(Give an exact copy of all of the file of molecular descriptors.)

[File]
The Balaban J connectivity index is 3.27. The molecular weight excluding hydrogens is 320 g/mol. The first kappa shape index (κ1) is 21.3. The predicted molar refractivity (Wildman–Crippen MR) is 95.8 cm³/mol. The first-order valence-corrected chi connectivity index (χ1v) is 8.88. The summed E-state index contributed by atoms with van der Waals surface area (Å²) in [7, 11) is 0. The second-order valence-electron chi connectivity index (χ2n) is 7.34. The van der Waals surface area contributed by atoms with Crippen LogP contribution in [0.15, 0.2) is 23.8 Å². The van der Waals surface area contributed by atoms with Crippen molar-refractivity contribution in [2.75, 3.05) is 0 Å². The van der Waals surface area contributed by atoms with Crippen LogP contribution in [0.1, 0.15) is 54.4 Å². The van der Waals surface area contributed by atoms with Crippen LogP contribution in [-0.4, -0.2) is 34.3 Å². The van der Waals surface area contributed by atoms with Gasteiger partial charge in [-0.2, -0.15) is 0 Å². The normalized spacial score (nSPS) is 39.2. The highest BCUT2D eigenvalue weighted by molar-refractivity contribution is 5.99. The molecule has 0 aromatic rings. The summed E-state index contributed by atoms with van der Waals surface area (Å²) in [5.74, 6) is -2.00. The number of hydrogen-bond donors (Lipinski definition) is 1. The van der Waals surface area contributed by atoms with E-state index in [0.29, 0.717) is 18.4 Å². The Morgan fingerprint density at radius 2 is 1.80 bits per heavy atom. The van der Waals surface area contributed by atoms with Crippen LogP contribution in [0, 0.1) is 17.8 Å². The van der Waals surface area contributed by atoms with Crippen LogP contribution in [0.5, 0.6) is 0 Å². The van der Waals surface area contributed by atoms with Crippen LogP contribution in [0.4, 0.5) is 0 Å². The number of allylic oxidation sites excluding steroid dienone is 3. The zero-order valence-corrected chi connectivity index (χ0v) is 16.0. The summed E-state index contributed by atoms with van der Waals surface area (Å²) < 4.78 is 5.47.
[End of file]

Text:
The Balaban J connectivity index is 3.27. The molecular weight excluding hydrogens is 320 g/mol. The first kappa shape index (κ1) is 21.3. The predicted molar refractivity (Wildman–Crippen MR) is 95.8 cm³/mol. The first-order valence-corrected chi connectivity index (χ1v) is 8.88. The summed E-state index contributed by atoms with van der Waals surface area (Å²) in [7, 11) is 0. The second-order valence-electron chi connectivity index (χ2n) is 7.34. The van der Waals surface area contributed by atoms with Crippen LogP contribution in [0.15, 0.2) is 23.8 Å². The van der Waals surface area contributed by atoms with Crippen molar-refractivity contribution in [2.75, 3.05) is 0 Å². The van der Waals surface area contributed by atoms with Crippen LogP contribution in [0.1, 0.15) is 54.4 Å². The van der Waals surface area contributed by atoms with Crippen LogP contribution in [-0.4, -0.2) is 34.3 Å². The van der Waals surface area contributed by atoms with Gasteiger partial charge in [-0.2, -0.15) is 0 Å². The normalized spacial score (nSPS) is 39.2. The highest BCUT2D eigenvalue weighted by molar-refractivity contribution is 5.99. The molecule has 0 aromatic rings. The summed E-state index contributed by atoms with van der Waals surface area (Å²) in [5.74, 6) is -2.00. The number of hydrogen-bond donors (Lipinski definition) is 1. The van der Waals surface area contributed by atoms with E-state index in [0.29, 0.717) is 18.4 Å². The Morgan fingerprint density at radius 2 is 1.80 bits per heavy atom. The van der Waals surface area contributed by atoms with Crippen LogP contribution in [0, 0.1) is 17.8 Å². The van der Waals surface area contributed by atoms with Crippen LogP contribution in [0.5, 0.6) is 0 Å². The van der Waals surface area contributed by atoms with Crippen LogP contribution in [0.4, 0.5) is 0 Å². The number of allylic oxidation sites excluding steroid dienone is 3. The zero-order valence-corrected chi connectivity index (χ0v) is 16.0. The summed E-state index contributed by atoms with van der Waals surface area (Å²) < 4.78 is 5.47.